Safety, Protection and Security; continuing to drive down violent crime and anti-social behaviour so that we can all feel safe in our homes, towns and villages, as well as delivering a local service that provides people with reassurance that their valuables, home, money, and their identity are protected in the real and virtual world.
Community Focus; Listening and responding to the needs and wishes of local communities and delivering a police service to meet these needs, supported by meaningful community partnerships.
I believe that by investing in effective partnerships to improve outcomes for all, to reduce inequalities, to divert young people away from crime and to deliver early intervention to protect vulnerable people we have the best possible opportunity to impact on a long term and sustainable improvement in quality of life for everyone across Fife.
This is already evident in our commitment to vulnerability with the creating and development of the Divisional Risk and Concern Hub which provides a central and specialist approach to collating and assessing risk and vulnerability and ensuring that men, woman or children who are vulnerable are supported within the broader public protection partnership.
In addition we have reviewed and enhanced the way in which we deal with mssing people, supporting partners in their efforts to identify the needs of individuals which has resulted in a considerable reduction in the number of missing people reported in Fife.
Working closely with the Community Safety Partnership we are in the process of replacing the ageing Fife public space CCTV system which in turn will provide Fife with one of the most modern CCTV systems in the UK. Along with reshaping our police estate focusing on creating a more efficient and modern estate such as locating within secondary schools, and identifying opportunities for partners to enter into police premises such as the work ongoing to have the Scottish Court Service relocate some of their services into Kirkcaldy Police Station.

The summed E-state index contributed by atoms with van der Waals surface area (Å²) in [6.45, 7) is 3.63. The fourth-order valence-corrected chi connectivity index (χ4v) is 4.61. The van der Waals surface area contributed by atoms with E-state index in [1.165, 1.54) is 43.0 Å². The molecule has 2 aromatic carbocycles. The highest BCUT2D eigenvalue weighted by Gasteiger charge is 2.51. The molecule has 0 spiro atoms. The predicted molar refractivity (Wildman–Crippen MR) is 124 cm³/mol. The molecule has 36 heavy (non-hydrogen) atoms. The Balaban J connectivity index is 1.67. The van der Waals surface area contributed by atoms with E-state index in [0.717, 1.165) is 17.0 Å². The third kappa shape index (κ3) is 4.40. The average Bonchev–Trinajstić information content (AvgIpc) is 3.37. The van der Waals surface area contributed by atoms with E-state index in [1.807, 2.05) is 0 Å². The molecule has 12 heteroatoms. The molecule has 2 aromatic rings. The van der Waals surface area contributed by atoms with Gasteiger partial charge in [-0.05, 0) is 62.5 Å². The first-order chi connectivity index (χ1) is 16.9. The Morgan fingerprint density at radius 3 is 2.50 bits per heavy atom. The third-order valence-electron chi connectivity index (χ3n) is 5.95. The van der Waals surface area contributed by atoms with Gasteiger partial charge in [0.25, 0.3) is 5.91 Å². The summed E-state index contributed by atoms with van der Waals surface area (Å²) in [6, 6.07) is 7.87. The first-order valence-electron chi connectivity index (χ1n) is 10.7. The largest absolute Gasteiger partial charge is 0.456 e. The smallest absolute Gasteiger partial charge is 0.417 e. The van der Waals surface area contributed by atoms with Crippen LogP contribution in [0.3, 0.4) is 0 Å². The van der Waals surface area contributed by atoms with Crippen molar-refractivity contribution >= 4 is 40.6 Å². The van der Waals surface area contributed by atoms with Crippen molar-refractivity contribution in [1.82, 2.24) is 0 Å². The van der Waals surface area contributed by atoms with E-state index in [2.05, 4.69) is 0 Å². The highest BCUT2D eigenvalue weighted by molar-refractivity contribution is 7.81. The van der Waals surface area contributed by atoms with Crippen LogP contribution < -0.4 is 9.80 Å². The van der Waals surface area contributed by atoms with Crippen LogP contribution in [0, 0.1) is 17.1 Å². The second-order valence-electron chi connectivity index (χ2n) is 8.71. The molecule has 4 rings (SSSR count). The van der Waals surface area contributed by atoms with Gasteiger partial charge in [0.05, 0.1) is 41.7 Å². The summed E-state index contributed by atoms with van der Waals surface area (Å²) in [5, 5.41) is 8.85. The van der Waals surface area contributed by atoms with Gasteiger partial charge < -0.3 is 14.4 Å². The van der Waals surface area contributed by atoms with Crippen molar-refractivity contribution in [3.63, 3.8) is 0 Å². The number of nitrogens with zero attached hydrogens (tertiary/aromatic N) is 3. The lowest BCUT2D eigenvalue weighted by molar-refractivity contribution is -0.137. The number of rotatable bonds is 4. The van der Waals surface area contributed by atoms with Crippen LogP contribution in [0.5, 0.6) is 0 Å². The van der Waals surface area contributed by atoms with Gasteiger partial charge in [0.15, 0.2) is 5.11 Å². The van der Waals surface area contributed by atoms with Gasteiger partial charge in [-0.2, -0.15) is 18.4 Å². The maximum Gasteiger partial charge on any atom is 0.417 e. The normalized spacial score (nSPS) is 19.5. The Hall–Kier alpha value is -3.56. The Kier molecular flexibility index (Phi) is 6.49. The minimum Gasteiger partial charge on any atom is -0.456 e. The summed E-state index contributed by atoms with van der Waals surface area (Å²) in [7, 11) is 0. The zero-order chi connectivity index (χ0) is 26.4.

Central to our approach though is the local policing teams led by your Local Area Commanders.
It is they, supported by our many specialist officers and staff, who are at the heart of policing in Fife. It is those officers who listen to your concerns and work to resolve them, who respond to your emergencies any time of the day or night and who work in the most challenging circumstances you might imagine. Your local policing teams are alive to the issues that matter in your area and do their very best to respond, whether it be nuisance off road motorbikes, public space disorder and vandalism or noise nuisance in your street.
Since I joined the police there have been significant reductions in crime. You are at far less risk now of being assaulted in public or having your home or car broken into. In many ways you have never been safer. Whilst new and emerging crime types typically committed in the virtual world have an ever increasing part to play through the national expertise Police Scotland can now call upon, we are increasingly better able to adapt and tackle these issues.
Finally I would like to pay tribute to the women and men from Fife Division who work so hard to keep you all safe. The passion, dedication and commitment these officers and staff display to the communities of Fife is at a level I have not seen in my 24 years of policing. “